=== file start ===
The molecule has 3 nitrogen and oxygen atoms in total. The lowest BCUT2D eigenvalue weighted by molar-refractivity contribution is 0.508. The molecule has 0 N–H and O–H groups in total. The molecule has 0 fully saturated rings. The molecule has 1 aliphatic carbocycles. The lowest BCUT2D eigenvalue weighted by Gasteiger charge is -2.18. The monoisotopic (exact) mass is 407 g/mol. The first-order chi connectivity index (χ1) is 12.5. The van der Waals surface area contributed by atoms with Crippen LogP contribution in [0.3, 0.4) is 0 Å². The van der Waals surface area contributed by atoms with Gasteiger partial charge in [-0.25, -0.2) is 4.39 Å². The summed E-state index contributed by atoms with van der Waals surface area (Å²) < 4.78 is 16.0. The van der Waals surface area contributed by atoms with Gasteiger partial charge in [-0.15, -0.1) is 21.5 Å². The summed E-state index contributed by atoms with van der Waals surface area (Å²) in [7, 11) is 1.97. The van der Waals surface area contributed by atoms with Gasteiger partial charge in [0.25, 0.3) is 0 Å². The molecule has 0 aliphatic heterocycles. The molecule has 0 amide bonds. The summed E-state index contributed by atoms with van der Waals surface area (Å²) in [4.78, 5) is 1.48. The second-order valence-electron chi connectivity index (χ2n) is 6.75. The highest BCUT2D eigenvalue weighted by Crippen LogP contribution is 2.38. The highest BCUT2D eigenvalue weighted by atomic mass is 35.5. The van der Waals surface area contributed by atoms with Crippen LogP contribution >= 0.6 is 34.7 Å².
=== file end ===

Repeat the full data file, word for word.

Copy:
The molecule has 3 nitrogen and oxygen atoms in total. The lowest BCUT2D eigenvalue weighted by molar-refractivity contribution is 0.508. The molecule has 0 N–H and O–H groups in total. The molecule has 0 fully saturated rings. The molecule has 1 aliphatic carbocycles. The lowest BCUT2D eigenvalue weighted by Gasteiger charge is -2.18. The monoisotopic (exact) mass is 407 g/mol. The first-order chi connectivity index (χ1) is 12.5. The van der Waals surface area contributed by atoms with Crippen LogP contribution in [0.3, 0.4) is 0 Å². The van der Waals surface area contributed by atoms with Gasteiger partial charge in [-0.25, -0.2) is 4.39 Å². The summed E-state index contributed by atoms with van der Waals surface area (Å²) < 4.78 is 16.0. The van der Waals surface area contributed by atoms with Gasteiger partial charge in [-0.15, -0.1) is 21.5 Å². The summed E-state index contributed by atoms with van der Waals surface area (Å²) in [7, 11) is 1.97. The van der Waals surface area contributed by atoms with Gasteiger partial charge in [0.25, 0.3) is 0 Å². The molecule has 0 aliphatic heterocycles. The molecule has 0 amide bonds. The summed E-state index contributed by atoms with van der Waals surface area (Å²) in [4.78, 5) is 1.48. The second-order valence-electron chi connectivity index (χ2n) is 6.75. The highest BCUT2D eigenvalue weighted by Crippen LogP contribution is 2.38. The highest BCUT2D eigenvalue weighted by atomic mass is 35.5. The van der Waals surface area contributed by atoms with Crippen LogP contribution >= 0.6 is 34.7 Å².